Journal article

The impact of road advertising signs on driver behaviour and implications for road safety: a critical systematic review

Advertising Road safety Traffic accidents Behavioural insights Regulator strategy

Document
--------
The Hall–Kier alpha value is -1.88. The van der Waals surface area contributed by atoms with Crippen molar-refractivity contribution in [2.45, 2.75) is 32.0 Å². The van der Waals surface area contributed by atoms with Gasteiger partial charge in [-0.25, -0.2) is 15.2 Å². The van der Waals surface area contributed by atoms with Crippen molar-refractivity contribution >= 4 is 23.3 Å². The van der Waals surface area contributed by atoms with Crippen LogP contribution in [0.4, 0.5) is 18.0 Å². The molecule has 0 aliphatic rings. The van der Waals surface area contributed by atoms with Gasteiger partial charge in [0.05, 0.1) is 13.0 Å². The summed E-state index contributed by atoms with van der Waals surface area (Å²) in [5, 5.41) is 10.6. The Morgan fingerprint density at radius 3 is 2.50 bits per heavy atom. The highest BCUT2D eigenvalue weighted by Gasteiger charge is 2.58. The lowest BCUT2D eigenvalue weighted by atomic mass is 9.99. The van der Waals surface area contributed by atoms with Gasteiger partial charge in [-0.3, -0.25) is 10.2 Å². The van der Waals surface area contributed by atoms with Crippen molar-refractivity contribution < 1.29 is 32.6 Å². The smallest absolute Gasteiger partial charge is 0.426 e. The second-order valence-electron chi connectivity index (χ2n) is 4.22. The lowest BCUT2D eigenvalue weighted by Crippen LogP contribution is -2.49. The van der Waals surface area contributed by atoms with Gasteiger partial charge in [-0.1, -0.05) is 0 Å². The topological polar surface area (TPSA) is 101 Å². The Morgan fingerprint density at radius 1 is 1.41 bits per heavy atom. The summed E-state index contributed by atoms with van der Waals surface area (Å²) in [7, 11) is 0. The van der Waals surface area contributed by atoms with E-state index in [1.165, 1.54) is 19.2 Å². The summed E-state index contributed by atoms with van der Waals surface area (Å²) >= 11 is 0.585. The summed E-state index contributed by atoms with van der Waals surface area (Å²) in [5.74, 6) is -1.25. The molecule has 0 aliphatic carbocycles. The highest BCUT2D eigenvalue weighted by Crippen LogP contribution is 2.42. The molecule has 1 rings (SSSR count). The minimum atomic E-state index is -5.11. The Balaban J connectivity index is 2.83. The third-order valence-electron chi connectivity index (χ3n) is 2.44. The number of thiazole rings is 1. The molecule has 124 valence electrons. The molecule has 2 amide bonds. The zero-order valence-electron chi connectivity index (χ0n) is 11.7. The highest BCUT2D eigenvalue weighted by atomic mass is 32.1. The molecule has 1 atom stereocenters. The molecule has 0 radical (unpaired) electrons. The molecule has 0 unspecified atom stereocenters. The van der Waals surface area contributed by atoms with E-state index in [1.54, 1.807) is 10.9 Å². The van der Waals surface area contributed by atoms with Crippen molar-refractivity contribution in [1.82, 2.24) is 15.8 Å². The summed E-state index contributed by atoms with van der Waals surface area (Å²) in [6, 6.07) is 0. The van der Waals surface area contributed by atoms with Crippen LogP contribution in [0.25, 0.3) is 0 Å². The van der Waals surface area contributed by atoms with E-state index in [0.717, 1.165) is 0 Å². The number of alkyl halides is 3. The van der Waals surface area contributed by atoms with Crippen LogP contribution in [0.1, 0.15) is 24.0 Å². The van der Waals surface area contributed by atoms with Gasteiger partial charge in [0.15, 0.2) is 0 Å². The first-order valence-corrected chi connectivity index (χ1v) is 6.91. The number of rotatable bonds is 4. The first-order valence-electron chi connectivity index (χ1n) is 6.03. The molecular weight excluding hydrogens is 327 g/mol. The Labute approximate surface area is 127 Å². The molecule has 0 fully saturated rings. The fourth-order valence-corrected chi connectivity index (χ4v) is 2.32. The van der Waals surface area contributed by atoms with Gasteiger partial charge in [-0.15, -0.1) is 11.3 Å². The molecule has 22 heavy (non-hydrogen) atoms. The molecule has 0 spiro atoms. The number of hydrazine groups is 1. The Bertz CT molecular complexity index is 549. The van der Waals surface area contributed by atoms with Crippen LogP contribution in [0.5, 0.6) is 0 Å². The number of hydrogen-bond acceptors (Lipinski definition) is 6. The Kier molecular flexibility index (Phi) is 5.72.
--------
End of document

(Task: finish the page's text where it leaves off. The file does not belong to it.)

Driver inattention and distraction are recognised as two of the most critical factors for road safety worldwide. While roadside advertising is often identified as a potential source of distraction, it has received less attention compared to other types of distractions such as texting or calling while driving. Therefore, this study focused on the impact of roadside advertising signs on driver behaviour and road safety. To examine this, a theory-driven systematic literature review was undertaken. In total, 90 unique documents were identified and reviewed using the Task-Capability Interface (TCI) Model to explain the potential safety impact of roadside advertising. The findings confirmed that the TCI model is a useful tool for describing the relationship between roadside advertising and driver behaviour. From this perspective, roadside advertising signs can be considered environmental clutter, which adds additional demands to the driving task. In particular, roadside advertising signs impaired eye movement patterns of drivers. Additionally, it was demonstrated that the impact of roadside advertising on driving behaviour is greatly moderated by individual differences among drivers. Of great importance was that young drivers invest more attentional resources in interacting with roadside advertising, which suggests a lower capacity to discriminate between relevant and irrelevant driving information. Based on the available evidence, however, it is not possible to definitively conclude that there is a direct relationship between the driving behaviour changes attributed to roadside advertising and road crashes. Nonetheless, while most studies remain inconclusive, there is an emerging trend in the literature suggesting that roadside advertising can increase crash risk, particularly for those signs that have the capacity to frequently change (often referred to as digital billboards). Lastly, it is important to mention that most of the empirical studies undertaken to date feature strong methodological limitations. Consequently, there is an urgent need for more research in this area, given that roadside technology and the transport system are changing rapidly.

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